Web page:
4. Character Actor Patrick Fischler on His Storied Career. Whenever Patrick Fischler pops up in film and television, whether it’s “Mulholland Dr.,” “Ghost World,” “Mad Men,” or “Lost,” he’s always a delight to see and his presence generally makes even the weakest material more lively. The A.V. Club’s Joshua Alston interviews Fischler about the continued highs of his illustrious career.

PF: Actually I’m not sure. It’s been so long I don’t quite remember, but I don’t think I’d just make that up. [“Mulholland Dr.”] was going to be about Hollywood and the business, and I knew my character didn’t die, so in my mind, it was going to be this show and I’d come back to it. But no one knew what it was, including Naomi Watts, who wasn’t well-known at the time. We had no idea it would turn into this incredible film. We got letters asking us to come back and do re-shoots because when it didn’t get picked up, StudioCanal gave him some money to finish it as a movie. I think that up until the lesbian love scene is pretty much the pilot we shot. I went back and shot that moment where she sees me at the cash register. I re-shot that for the movie version, and honestly, I have no idea about any of it. People always asks me what it means, and I say, “Whatever you want it to mean.”

5. Southern Gothic, For Good and For Ill
 Writers like William Faulkner and Flannery O’ Connor have provided much inspiration for those working within the cinematic medium, including but not limited to, “an underlying dreadfulness in modern experience,” or so says Tennessee Williams. Critic Nick Pinkerton surveys the genre of Southern Gothic Cinema for Sight & Sound magazine that will accompany BFI’s season of Southern Gothic films.

Of the change-averse South, it is often said that its history is a persistent presence in the current day – as Faulkner put it, “The past is never dead. It’s not even past.” This must apply doubly to the defining event of the South’s history, the Civil War – and though the marks of the war are found all over the American western, the ‘curious institution’ that necessitated that war, slavery, is curiously absent from Hollywood product. At midcentury, when the cinema was in its high sword-and-sandals stage, one could find significantly more references to Roman and Egyptian bondsmen than to the men and women who had served King Cotton. (See, for example, Howard Hawks’s 1955 “Land of the Pharaohs,” co-scripted by Faulkner, who wrote dialogue for Jack Hawkins’ Pharaoh Khufu in the orotund voice of “a Kentucky colonel”.) The Pre-Code period was not much better – offhand, the most harrowing exception I can think of is the solemn depiction of slave boats trafficking Africans to America that opens D.W. Griffith’s “Abraham Lincoln” (1930). This was a glaring absence that would not be redressed until the 1970s, the decade of TV miniseries “Roots” (1977) and, love it or hate it, Richard Fleischer’s “Mandingo” (1975).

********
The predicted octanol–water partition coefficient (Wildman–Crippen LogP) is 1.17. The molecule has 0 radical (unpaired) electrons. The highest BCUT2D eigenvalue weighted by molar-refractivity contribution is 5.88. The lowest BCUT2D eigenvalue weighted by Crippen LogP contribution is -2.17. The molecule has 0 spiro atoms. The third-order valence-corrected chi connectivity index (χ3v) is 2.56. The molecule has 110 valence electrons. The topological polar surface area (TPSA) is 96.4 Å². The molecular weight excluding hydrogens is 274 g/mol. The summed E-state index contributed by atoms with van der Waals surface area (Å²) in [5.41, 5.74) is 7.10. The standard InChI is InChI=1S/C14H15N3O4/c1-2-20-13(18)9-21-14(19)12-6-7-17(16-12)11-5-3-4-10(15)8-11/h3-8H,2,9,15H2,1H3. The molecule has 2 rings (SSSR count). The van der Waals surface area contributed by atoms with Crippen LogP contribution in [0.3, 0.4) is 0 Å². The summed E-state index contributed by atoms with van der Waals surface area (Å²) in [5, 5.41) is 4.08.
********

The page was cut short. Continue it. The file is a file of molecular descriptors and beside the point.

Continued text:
6. Why Glenn Kenny’s Not Taking Superhero Movies Seriously. I
n the weeks since “Avengers: Age of Ultron’s” release, we’ve unpacked numerous critics’ opinions on the film. However, there’s one left: Veteran film critic Glenn Kenny recently saw “Ultron,” in IMAX 3D no less, and wrote a brief piece about the film, and the conversation around it, in the vein of Lester Bangs’ famous essay, “I Saw God and/or Tangerine Dream.”

Nabokov famously said that the first “shiver of inspiration” for “Lolita” was “prompted by a newspaper story about an ape in the Jardin des Plantes, who, after months of coaxing by a scientist, produced the first drawing ever charcoaled by an animal: the sketch showed the bars of the poor creature’s cage.” I revere an ostensibly highbrow film like Alexei German’s “Hard to Be A God” in part because it is the work of an artist in pursuit of genuine freedom. This observation will not make me a lot of friends, but I think if you spend a great deal of time in earnest rumination over, say, the ostensibly anti- feminist compromises applied to Black Widow’s “character arc,” ultimately you’re just grousing about the interior decoration of your cage. But hey, that’s your prerogative. But that is not a prerogative I feel I’m obliged to take seriously any longer, is all.